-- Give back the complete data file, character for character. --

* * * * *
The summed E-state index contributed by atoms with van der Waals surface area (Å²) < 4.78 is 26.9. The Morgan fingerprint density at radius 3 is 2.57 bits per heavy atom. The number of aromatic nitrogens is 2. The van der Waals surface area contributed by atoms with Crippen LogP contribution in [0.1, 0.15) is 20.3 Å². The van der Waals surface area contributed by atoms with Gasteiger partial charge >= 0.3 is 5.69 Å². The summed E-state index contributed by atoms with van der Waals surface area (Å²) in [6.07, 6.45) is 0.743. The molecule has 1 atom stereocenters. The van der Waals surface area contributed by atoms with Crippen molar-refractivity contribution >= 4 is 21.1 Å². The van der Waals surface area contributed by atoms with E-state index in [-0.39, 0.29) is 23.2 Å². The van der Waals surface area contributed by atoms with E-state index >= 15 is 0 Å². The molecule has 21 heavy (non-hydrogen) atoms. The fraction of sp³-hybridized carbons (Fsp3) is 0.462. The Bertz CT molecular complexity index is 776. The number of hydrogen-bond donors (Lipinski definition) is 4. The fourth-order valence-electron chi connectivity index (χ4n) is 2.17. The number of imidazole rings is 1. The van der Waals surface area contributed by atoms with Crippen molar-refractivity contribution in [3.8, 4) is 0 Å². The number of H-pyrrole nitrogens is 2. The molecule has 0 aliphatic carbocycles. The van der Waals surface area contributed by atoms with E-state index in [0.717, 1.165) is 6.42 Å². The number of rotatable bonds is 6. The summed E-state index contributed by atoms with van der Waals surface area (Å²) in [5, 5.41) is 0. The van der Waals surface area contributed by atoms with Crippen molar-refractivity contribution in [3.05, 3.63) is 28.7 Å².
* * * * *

The summed E-state index contributed by atoms with van der Waals surface area (Å²) < 4.78 is 26.9. The Morgan fingerprint density at radius 3 is 2.57 bits per heavy atom. The number of aromatic nitrogens is 2. The van der Waals surface area contributed by atoms with Crippen LogP contribution in [0.1, 0.15) is 20.3 Å². The van der Waals surface area contributed by atoms with Gasteiger partial charge >= 0.3 is 5.69 Å². The summed E-state index contributed by atoms with van der Waals surface area (Å²) in [6.07, 6.45) is 0.743. The molecule has 1 atom stereocenters. The van der Waals surface area contributed by atoms with Crippen molar-refractivity contribution >= 4 is 21.1 Å². The van der Waals surface area contributed by atoms with E-state index in [-0.39, 0.29) is 23.2 Å². The van der Waals surface area contributed by atoms with E-state index >= 15 is 0 Å². The molecule has 21 heavy (non-hydrogen) atoms. The fraction of sp³-hybridized carbons (Fsp3) is 0.462. The Bertz CT molecular complexity index is 776. The number of hydrogen-bond donors (Lipinski definition) is 4. The fourth-order valence-electron chi connectivity index (χ4n) is 2.17. The number of imidazole rings is 1. The van der Waals surface area contributed by atoms with Crippen molar-refractivity contribution in [3.8, 4) is 0 Å². The number of H-pyrrole nitrogens is 2. The molecule has 0 aliphatic carbocycles. The van der Waals surface area contributed by atoms with E-state index in [0.717, 1.165) is 6.42 Å². The number of rotatable bonds is 6. The summed E-state index contributed by atoms with van der Waals surface area (Å²) in [5, 5.41) is 0. The van der Waals surface area contributed by atoms with Crippen molar-refractivity contribution in [3.05, 3.63) is 28.7 Å².